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CERN wins EU funds to reinvent the Web

A mock-up of CERN's future particle accelerator, the Large Hadron Collider

(Keystone Archive)

The European Union has awarded CERN, the European Particle Physics Laboratory in Geneva, $9.23 million (SFr15 million) to develop a more powerful version of the World Wide Web.

In an announcement on Friday, CERN said its DataGrid project would build on emerging technologies to create a web able to analyse vast amounts of data.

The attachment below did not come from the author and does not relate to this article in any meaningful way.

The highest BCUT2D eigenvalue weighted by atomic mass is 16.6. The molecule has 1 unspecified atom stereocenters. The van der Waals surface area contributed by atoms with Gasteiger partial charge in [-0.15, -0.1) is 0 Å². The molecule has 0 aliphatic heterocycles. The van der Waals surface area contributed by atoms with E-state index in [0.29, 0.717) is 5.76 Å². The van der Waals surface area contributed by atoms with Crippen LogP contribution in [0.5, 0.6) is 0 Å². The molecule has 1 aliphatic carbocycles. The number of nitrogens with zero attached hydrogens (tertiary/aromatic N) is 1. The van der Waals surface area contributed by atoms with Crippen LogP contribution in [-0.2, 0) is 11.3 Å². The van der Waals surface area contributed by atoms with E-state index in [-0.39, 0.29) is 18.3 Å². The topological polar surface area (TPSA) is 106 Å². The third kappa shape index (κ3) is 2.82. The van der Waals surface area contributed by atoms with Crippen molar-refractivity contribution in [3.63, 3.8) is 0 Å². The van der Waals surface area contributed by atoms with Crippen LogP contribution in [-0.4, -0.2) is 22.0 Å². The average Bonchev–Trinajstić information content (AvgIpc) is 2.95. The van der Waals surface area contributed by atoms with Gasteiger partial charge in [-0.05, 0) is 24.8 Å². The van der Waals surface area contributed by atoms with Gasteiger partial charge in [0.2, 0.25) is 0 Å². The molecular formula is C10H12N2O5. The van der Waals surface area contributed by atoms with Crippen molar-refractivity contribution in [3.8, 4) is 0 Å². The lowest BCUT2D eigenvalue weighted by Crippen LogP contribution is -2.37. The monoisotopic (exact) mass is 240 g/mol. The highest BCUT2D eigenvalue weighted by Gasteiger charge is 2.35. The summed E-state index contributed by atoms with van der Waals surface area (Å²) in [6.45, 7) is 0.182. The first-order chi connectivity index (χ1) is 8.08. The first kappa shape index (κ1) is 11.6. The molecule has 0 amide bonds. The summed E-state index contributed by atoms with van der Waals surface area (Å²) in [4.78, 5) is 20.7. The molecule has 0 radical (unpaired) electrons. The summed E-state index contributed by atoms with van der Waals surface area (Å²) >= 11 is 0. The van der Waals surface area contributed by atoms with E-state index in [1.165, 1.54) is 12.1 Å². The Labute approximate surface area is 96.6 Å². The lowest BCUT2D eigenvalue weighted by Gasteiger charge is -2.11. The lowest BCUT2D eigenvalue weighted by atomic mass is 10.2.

It said DataGrid would help coordinate national Grid projects and would link supercomputers, major databases, informatic systems and users in a high-speed network.

CERN, the birthplace of the World Wide Web 10 years ago, said the present version was running out of capacity.

"The web is frankly saturated, with the number of users doubling every six months," said DataGrid project manager, Fabrizio Gagliardi.

One of the project's first challenges will be to deal with the mass of data generated by its future particle accelerator, the Large Hadron Collider, which is due to be up and running by 2005.

CERN said the computing power required to handle and process that amount of data was roughly equivalent to about 100,000 of today's PC computers.

swissinfo with agencies


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